ASIS International hosted a stakeholder deliberation meeting on Oct. 3, at its headquarters in Alexandria, Va., with business continuity professionals from more than a dozen organizations to discuss its American National Standards Institute (ANSI) standards project initiative to develop a Business Continuity Management (BCM) standard, for ultimate approval by ANSI. Participation in the meeting was open to key business continuity program managers, service providers and other interested parties, and included representatives from Disaster Recovery Institute International, Association of Contingency Planners, the Business Continuity Institute and its U.S. Chapter BCI-USA, who commented on the proposed ASIS standards project registered with ANSI.
ASIS held the stakeholder meeting due to some initial concerns over the development and application of a new BCM standard, and in compliance with ANSI’s procedural requirements. The ASIS-proposed Business Continuity Management American National Standard would include auditable criteria for preparedness, crisis management, business and operational continuity and disaster management.
ASIS is seeking key input from business continuity professionals to develop potential membership on the technical committee that would draft and critique the new standard. ASIS stated its goal was not to infringe on the credibility of current BCM practitioners or turn BCM into a subset of security management, but to utilize its position as an ANSI-accredited Standards Development Organization to lead the effort of providing its members, and the business continuity community at large, a standard it believes is genuinely needed. Interested parties may contact ASIS at firstname.lastname@example.org.
The consensus opinion of the participants was that the meeting was a productive step toward the development of a new standard that could be both auditable and scalable. The compelling need for the standard was unanimously identified. Most participants agreed that while other standards, such as NFPA 1600, already existed and provided value to the business continuity community, future needs of the community were not met since they were not auditable, were partial to certain industry segments or did not promote a holistic view of BCM, including the wide range of disciplines today’s BCM programs have to consider.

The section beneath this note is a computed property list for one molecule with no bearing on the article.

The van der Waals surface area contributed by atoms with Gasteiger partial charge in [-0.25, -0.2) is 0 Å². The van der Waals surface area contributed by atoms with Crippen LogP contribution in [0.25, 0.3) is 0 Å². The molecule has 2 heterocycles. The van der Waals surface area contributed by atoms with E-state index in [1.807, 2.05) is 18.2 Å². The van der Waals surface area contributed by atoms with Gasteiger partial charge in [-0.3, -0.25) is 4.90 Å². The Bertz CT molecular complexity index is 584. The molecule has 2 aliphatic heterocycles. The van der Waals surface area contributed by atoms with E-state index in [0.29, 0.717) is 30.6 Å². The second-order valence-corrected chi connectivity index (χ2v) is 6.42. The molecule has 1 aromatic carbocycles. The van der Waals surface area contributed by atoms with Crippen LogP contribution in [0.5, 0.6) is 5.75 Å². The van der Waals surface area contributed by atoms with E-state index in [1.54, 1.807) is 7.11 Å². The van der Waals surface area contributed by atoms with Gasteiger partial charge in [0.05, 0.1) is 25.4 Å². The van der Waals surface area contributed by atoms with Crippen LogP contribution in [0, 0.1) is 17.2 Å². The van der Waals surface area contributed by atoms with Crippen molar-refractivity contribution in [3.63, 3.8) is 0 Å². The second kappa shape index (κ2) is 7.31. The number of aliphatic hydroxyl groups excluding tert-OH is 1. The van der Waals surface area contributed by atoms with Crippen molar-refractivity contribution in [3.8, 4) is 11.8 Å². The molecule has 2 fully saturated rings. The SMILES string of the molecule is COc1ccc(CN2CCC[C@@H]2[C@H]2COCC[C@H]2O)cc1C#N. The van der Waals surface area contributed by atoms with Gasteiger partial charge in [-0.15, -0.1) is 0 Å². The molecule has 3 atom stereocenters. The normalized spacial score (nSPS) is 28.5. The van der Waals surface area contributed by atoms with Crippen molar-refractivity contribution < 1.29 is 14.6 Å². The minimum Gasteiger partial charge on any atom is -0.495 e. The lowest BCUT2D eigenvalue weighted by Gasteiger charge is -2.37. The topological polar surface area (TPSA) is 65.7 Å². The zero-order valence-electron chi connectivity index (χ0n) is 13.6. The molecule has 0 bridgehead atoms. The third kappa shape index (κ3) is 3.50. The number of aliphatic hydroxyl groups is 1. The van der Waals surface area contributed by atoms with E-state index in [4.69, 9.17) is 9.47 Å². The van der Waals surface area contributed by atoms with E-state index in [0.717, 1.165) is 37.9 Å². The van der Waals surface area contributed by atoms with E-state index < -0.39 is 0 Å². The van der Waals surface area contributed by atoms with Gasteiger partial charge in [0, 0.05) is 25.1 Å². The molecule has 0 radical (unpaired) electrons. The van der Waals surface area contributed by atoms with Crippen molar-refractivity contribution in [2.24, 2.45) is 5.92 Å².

Additionally, although some meeting participants concurred that the new ASIS BCM standards project was in potential conflict with existing American National Standard(s), the group agreed that the NFPA 1600 and other complementing standards will continue to have a significant role in the continuing maturity of the BCM field, while emphasizing that the compelling need for the standard is evident.
Next steps include:
· Broad-based outreach to develop the technical committee to draft the new standard. The membership of the committee will include professionals responsible for their organization’s continuity programs, respected service providers and third parties with a general interest in the subject, such as professional associations, government and academia.
· Begin work on the new standard, preferably by Nov. 15, 2008.
· Ensure procedural requirements of the ASIS Standards Operating Procedures and ANSI Essential Requirements are met.
Organizations represented at the Oct. 3 meeting: ASIS International; Association of Contingency Planners; Avalution Consulting; Business Continuity Institute; BSI Management Systems America; Carrier Information Systems; Computer Sciences Corporation; Contingency Planning Association of the Carolinas; Continuity Information Support Services; Danalie Partners; Disaster Recovery Institute International; Emergency Management & Safety Solutions; McDermott Inc.; Navigant Consulting; North River Solutions.